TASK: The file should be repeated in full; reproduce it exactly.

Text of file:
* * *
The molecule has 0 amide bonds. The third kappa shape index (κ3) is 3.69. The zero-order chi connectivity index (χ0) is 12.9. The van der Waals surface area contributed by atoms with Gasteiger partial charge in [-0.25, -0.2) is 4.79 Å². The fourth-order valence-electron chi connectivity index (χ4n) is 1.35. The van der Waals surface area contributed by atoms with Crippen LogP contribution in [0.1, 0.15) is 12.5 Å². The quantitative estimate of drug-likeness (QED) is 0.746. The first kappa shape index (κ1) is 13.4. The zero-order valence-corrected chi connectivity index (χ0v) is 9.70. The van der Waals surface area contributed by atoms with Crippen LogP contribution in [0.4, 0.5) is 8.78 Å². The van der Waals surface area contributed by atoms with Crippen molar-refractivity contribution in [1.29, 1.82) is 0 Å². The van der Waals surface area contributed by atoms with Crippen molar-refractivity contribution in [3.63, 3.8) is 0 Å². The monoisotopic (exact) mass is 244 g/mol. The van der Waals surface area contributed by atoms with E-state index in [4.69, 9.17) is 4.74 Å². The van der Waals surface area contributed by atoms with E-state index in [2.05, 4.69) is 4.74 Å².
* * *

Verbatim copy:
The molecule has 0 amide bonds. The third kappa shape index (κ3) is 3.69. The zero-order chi connectivity index (χ0) is 12.9. The van der Waals surface area contributed by atoms with Gasteiger partial charge in [-0.25, -0.2) is 4.79 Å². The fourth-order valence-electron chi connectivity index (χ4n) is 1.35. The van der Waals surface area contributed by atoms with Crippen LogP contribution in [0.1, 0.15) is 12.5 Å². The quantitative estimate of drug-likeness (QED) is 0.746. The first kappa shape index (κ1) is 13.4. The zero-order valence-corrected chi connectivity index (χ0v) is 9.70. The van der Waals surface area contributed by atoms with Crippen LogP contribution in [0.4, 0.5) is 8.78 Å². The van der Waals surface area contributed by atoms with Crippen molar-refractivity contribution in [1.29, 1.82) is 0 Å². The van der Waals surface area contributed by atoms with Crippen molar-refractivity contribution in [3.63, 3.8) is 0 Å². The monoisotopic (exact) mass is 244 g/mol. The van der Waals surface area contributed by atoms with E-state index in [4.69, 9.17) is 4.74 Å². The van der Waals surface area contributed by atoms with E-state index in [2.05, 4.69) is 4.74 Å².